Give It Up. Trust, Transparency and Delegation
Transitioning People Through Constant Change
In this series of posts I am exploring the Give It Up model in which we move away from the command and control of manager to the delegation and trust of true leaders.
If leaders want to give up command and control, they have to trust their employees to do the right thing. When this happens, employees feel they are an integral part of the team.
When employees have a leader who trusts them, they are more engaged and productive. Leaders need to trust their employees and let them get on with the job within the guardrails provided. Leaders must not then undermine this trust later by taking back control. Leaders need to be consistent.
Leaders have to demonstrate trust. They have to be self-aware to recognize when their actions may demonstrate a lack of trust. Trusting an employee doesn't mean that they know you trust them. Trust can be demonstrated by not admonishing an employee when something does not go as planned. Trust means tolerating mistakes and using them as opportunities to learn.
Leaders also need to demonstrate trust by not sending mixed messages. If leaders want employees to be creative and innovative, they have to trust them to do so within the guardrails provided. If leaders are risk adverse and not willing to experiment and learn from mistakes, there are mixed messages being sent. Leaders cannot be risk adverse and expect experimentation and innovation to occur. The mixed message infers a lack of trust. Employees hear ‘You are telling me to do one thing but not trusting me to do it.’
In order to give up the command and control, and move towards delegation and trust, leaders need to be transparent. Leaders need to share information. They need to be open and honest. Doing so tells employees that they are trusted with the truth. People often intuitively know when information is being kept from them, which translates to you don't trust me.
With transparency comes trust and respect.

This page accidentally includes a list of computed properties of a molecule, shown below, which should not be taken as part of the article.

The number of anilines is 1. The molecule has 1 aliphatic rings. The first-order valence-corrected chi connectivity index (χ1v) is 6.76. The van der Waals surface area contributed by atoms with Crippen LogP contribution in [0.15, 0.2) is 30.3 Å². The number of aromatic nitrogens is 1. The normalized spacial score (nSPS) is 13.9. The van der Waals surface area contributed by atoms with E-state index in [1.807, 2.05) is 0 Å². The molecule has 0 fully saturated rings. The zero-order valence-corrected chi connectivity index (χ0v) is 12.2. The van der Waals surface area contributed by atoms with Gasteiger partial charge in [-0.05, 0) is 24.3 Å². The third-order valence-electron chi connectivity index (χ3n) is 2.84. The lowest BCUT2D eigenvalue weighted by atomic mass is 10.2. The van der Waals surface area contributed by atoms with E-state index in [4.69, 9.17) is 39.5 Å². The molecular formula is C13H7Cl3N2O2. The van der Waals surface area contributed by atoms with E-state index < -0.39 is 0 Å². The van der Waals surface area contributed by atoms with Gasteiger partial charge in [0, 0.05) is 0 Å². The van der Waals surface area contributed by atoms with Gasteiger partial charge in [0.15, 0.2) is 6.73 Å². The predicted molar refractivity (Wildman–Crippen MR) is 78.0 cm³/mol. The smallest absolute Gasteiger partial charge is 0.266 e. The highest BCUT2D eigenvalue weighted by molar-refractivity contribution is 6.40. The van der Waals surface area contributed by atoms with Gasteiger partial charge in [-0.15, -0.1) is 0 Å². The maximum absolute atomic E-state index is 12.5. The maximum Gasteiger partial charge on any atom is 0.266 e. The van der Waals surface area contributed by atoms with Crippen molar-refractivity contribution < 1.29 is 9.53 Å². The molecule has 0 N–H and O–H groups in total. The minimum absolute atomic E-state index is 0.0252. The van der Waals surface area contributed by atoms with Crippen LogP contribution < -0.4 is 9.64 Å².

Being honest is perhaps one of the most difficult ideas for many leaders. When leaders learn to be transparent i.e. tell the truth, they have to trust their employees with the truth. For many, this can be a very big leap of faith. If leaders are truly transparent, they are telling employees that they trust them with the truth even in the most difficult circumstances.
Transparency also means leaders share their own mistakes and challenges with employees. Transparency equals integrity, honesty, vulnerability, humility, and trust.
To give up control means to delegate. When leaders delegate work to employees, they get increased productivity, quality, engagement, and motivation.
Delegation is more than just assigning a task to someone. Delegation is giving someone the responsibility for the outcomes you are looking for and the autonomy to achieve those outcomes in the way they see best.
There are some key rules around effective delegation.
1. Clarity: be absolutely clear of the outcomes you are looking for. Be clear about timeframe, budget, and frequency of communication such as progress updates.
2. Hear it back: ask your employees to confirm their understanding of what is required to ensure there is common understanding. This is critical for successful delegation and if not carried out can result in disaster for all parties. The employee might think they are 100% clear about what you require and work relentlessly to achieve the outcome, only to find out that what they are working on is not what you wanted at all. It is devastating for both you and your employee and has an adverse impact on morale.
3. Ensure capability: ensure that your employee has the required skills and capability to undertake the job at hand. Don't make assumptions. There may be some level of training or guidance needed.
4. Open channels: ensure there are open channels for you to obtain updates on progress and for your employee to ask for confirmation or guidance. Be careful not to repeatedly ask for updates. Delegation means you trust your employee to get on with the job and provide you with updates as per the agreed communication frequency.
5. Coach: just like the soccer coach on the sidelines provides positive feedback and reinforcement for the players, leaders need to do the same.
6. Lessons learnt: the leader and employee should conduct a ‘lessons learnt’ session. What did the leader learn? What did the employee learn? What actions are we going to take to improve next time?
7. Feedback: leaders and employees should give each other feedback. How can each do a better job?
Winning teams don’t do great things because they were told to. They have the power to make great things happen. They are free to experiment, create and innovate.
In subsequent posts in this series I will be exploring the additional elements of the Give It Up model.